They concluded that ultrasound imaging is a useful and valuable modality to minimise the misdiagnosis of a partial or complete Achilles tendon rupture with an emergency department.
Aminlari A et al. Diagnosing Achilles Tendon Rupture with Ultrasound in Patients Treated Surgically: A Systematic Review and Meta-Analysis. J Emerg Med 2021
23rd November 2021
The use of eye protection, mainly in the form of face shields appears to reduce the incidence of COVID-19 infection among healthcare workers. This is the conclusion of an analysis by a team from the Institute for Evidence-Based Healthcare, Bond University, Australia.
It has become widely recognised that the COVID-19 virus gains cellular entry via interaction with the angiotensin converting enzyme 2 (ACE2) surface receptor. Moreover, these receptors are also present on the corneal and conjunctival surfaces and therefore might serve as an entry portal for the virus. In fact, it was recognised as early as 1919, that the eye could be a route for the transmission of infections. More recently, a small study among Indian healthcare workers found that no COVID-19 infections were recorded among community health workers after the addition of face shields to their personal protective equipment. Furthermore, more, albeit, indirect support for a protective effect against the virus from eye-wear, comes from a Chinese study, which found that the incidence of COVID-19 infection was less among those wearing glasses for more 8 hours per day.
For the present study, the Australian team set out to examine the potential contribution of eye protection towards the transmission of COVID-19. Searching the main databases (e.g., PubMed, Embase etc) the team looked for studies in which reported on the use of any form of eye protection, including face shields, goggles or modified snorkel masks, with or without face masks, comparative studies (i.e., without eye protection) and where the outcomes such as laboratory confirmed COVID-19 infection had been confirmed.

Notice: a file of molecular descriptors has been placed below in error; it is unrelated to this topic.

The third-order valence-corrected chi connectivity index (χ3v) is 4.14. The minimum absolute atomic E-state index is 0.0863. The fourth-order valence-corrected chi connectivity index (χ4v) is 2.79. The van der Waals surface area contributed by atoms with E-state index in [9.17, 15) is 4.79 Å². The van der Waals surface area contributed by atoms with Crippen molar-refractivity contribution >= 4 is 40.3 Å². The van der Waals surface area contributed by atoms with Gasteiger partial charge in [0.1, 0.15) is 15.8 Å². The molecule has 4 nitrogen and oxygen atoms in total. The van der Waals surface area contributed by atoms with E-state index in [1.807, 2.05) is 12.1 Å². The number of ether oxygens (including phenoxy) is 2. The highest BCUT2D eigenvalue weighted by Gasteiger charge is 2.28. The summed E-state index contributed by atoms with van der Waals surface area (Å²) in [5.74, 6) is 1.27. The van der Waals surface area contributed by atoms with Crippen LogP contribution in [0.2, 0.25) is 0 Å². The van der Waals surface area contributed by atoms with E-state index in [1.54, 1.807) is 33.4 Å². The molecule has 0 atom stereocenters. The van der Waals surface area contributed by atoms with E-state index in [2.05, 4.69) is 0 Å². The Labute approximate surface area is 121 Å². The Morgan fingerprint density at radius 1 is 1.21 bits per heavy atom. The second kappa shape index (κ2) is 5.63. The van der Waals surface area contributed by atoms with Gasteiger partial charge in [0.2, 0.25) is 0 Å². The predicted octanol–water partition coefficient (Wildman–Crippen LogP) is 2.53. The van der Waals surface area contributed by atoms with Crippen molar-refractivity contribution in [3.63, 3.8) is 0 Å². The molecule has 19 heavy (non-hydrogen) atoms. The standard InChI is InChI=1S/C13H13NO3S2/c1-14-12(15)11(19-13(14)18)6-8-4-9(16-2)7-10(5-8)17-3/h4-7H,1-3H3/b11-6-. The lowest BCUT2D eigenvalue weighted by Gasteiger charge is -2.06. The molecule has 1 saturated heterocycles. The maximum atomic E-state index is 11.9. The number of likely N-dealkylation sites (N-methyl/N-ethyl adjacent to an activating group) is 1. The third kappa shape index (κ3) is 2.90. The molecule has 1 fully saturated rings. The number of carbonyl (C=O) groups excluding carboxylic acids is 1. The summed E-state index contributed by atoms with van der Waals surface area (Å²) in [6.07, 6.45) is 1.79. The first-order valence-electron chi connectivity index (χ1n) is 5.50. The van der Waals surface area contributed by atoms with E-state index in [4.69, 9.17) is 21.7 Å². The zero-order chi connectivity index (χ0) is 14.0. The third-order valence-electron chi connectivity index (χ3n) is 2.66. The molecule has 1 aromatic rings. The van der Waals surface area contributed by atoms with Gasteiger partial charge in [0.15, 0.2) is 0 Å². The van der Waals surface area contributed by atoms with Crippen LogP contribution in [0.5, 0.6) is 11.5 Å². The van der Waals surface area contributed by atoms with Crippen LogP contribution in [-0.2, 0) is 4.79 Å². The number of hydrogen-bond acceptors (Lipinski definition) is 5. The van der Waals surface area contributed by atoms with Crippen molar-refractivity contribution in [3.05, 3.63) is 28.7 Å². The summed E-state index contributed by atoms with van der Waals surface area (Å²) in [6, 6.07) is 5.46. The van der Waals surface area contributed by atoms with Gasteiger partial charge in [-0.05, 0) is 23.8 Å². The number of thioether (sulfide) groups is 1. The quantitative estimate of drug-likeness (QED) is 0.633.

While identifying 898 articles, only 5 observational and therefore non-randomised studies were ultimately included in the analysis. This included three before and after studies, one case-control and one retrospective analysis. The limited data also precluded the use of a meta-analysis and since the studies did not adjust for potential confounders, there was a risk of bias designed as serious for two studies and moderate for the remaining three.
Eye protection used included face shields (three studies) and wraparound eyewear, goggles and full face shields or visors. From the three studies that reported before and after data, there was a statistically significant reduction in COVID-19 infections with the use of eye protection. For example, compared to no eye protection, the odds ratios (ORs) for a protective effect from the three studies ranged from 0.04 to 0.6, i.e., a reduction in risk from between 96% to 40%. In contrast, the single case controlled study suggested a reduced risk of infection among those not using eye protection.
The authors concluded that these studies provided suggestive evidence that face shields provide some protective effect but accepted that it was not possible to determine whether the protection against the virus arose from either reduced inhalation or ocular transmission.